In the boardroom, the first surprise: no George of the Urban Jungle! Apparently George has to tend to the actual running of the Trump Empire. In his place, we have another lawyer: one of Trump’s corporate counsels, Bernie Diamond. In bridge, diamonds are a minor suit, and Bernie certainly seems like a minor player compared to George. But then again, someone in The Trump Organization has to keep things running, and it’s becoming clear that The Donald ain’t that guy; he’s just the head salesman and backstabber-in-chief.
The Donald tells the Chumps that it’s time to shake things up, since VersaCorp is so shorthanded that it can’t compete any longer. He says, “In business and in real life, when things aren’t working well, you reorganize.” He should know, since he’s used the threat of reorganization under Chapter 11 bankruptcy to screw his creditors and stockholders. And so, we get a draft. No ping-pong balls in a lottery for the first pick, though. Draft rules: Nick gets first pick and gets to pick a woman, Kristi has to pick a man first, both teams must end up with four women and two men. So … which project manager has more experience choosing up sides?
Nick picks … Amy. No surprise, since she’s clearly been the star of the show so far. The Amy’n’Kristi team is done for.
Kristi picks … Troy. A surprise to Trump, at least. However, the gap between the men is much less than the gap among the women, since so many men have already left. Anyway, it makes Nick happy, due to his clash with Kwame and Troy in the last task. So …
Nick picks Bill, meaning Kristi gets Kwame.
Kristi finally gets to pick a woman. And she takes … Jessie? Huh? Is there something about Jessie that I missed? I mean, she’s a nice kid and all, but the second-best woman? The names Ryan Leaf and Akili Smith (both second picks in the NFL draft and complete busts) come to mind.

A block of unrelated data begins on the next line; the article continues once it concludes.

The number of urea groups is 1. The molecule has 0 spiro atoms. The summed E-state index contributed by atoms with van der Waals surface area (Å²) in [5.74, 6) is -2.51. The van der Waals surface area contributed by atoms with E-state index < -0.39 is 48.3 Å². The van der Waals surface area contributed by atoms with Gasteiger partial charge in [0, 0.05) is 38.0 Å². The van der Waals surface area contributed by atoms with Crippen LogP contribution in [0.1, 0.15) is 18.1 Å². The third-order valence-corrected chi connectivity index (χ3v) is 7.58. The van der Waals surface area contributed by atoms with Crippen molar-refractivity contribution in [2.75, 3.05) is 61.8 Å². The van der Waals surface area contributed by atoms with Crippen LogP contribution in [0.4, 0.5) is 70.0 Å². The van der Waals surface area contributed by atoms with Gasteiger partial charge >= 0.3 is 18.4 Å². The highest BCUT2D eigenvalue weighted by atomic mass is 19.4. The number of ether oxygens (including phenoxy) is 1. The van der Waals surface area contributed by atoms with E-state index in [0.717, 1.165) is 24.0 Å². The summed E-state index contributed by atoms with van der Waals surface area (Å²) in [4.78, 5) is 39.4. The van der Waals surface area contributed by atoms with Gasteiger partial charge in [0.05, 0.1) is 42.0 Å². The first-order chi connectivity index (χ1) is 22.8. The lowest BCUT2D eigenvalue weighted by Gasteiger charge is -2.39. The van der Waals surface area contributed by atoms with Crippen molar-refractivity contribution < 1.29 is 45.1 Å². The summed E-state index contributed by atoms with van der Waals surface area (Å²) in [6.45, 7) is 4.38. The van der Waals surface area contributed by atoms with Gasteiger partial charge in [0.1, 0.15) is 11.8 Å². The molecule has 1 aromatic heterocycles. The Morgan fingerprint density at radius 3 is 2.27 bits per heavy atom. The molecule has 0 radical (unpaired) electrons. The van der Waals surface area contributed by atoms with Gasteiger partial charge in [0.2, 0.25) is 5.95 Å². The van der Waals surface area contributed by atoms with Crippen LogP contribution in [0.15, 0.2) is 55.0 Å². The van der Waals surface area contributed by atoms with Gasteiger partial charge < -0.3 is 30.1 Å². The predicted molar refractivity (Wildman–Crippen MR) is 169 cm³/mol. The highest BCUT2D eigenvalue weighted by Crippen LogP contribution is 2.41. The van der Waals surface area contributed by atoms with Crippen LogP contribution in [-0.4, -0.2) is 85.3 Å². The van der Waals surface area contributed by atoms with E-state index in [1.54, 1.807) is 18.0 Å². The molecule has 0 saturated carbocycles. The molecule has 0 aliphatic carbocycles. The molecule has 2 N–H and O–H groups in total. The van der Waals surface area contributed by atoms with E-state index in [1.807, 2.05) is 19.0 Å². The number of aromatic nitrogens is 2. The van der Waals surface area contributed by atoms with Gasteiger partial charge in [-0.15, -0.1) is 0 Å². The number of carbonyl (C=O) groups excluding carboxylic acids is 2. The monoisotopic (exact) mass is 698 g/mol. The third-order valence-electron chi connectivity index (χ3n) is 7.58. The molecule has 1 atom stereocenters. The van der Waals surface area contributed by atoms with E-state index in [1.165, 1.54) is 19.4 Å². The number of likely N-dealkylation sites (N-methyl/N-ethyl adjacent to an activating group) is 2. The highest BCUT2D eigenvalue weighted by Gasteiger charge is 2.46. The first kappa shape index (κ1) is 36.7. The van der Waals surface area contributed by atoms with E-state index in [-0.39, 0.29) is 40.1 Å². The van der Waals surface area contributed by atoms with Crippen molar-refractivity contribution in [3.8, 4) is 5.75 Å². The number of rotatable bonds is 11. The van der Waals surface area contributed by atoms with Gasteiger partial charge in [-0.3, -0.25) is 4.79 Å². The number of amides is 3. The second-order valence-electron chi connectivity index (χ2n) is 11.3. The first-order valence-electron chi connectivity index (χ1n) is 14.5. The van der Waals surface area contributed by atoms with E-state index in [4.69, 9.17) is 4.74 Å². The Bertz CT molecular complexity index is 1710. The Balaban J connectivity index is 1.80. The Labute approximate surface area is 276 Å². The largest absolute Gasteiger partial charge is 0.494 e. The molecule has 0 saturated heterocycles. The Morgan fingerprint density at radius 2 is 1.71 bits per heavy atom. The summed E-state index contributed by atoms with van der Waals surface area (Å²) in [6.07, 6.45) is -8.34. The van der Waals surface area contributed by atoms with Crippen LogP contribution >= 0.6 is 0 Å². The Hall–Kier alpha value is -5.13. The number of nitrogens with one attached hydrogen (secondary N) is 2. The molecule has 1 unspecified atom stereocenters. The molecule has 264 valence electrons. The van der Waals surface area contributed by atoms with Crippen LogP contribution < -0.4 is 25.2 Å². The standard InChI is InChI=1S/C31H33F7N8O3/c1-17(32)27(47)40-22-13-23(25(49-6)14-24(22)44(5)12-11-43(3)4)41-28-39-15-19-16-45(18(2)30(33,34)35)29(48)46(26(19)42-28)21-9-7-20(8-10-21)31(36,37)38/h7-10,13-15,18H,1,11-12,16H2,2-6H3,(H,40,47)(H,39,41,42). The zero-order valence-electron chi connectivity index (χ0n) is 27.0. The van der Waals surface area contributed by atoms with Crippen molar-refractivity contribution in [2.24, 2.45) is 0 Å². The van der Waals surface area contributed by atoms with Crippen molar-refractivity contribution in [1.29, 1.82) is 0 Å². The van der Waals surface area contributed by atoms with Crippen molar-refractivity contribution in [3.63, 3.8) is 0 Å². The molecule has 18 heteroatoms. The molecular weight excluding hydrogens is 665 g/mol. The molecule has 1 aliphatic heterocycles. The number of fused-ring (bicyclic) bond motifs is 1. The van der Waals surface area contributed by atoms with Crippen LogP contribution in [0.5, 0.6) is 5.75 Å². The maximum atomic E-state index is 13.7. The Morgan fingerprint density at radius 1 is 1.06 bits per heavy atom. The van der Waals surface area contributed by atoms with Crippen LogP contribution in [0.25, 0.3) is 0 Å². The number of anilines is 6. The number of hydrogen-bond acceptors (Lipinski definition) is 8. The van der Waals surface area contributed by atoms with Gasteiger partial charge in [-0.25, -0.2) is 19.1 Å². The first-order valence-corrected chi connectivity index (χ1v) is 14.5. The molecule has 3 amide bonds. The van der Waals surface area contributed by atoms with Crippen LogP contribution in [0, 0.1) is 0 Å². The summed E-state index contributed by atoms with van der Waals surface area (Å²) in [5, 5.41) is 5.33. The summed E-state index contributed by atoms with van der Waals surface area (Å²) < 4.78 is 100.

Nick immediately takes Katrina. Uh oh, this draft isn’t shaping up very well for Protégé.
Kristi has a chance to redeem herself. She takes … Kwame? Now, let’s be honest, Kwame is the best of the people left (and I probably would have chosen him first among the men). BUT – if each team has to take 2 men, then Kristi got Kwame the moment that Nick picked Bill. Why not take the best woman available? She can wait until the last pick to take Kwame.
Nick takes … Ereka. This leaves Kristi with the unappetizing prospect of getting two of the show’s three primary drama queens on her team. And all because she never played sandlot baseball.
Kristi ends up with Heidi; Nick takes Tammy; and Kristi is stuck with Ms. Osama-rosa. New Protégé isn’t a pretty sight. Although it has the lion’s share of the advanced degrees (Kwame, Heidi and Omarosa all have masters; only Amy does on Protégé), it also has the only two remaining people without any college (Troy and Jessie). (BTW, Heidi’s masters is in Criminology – she should use her training to find the person who stole her real eyebrows.) And it has two of the three primary drama queens. Kristi, if it doesn’t work out on The Apprentice, you might have a future in the Cincinnati Bengals (or is it “Bungles”?) personnel office.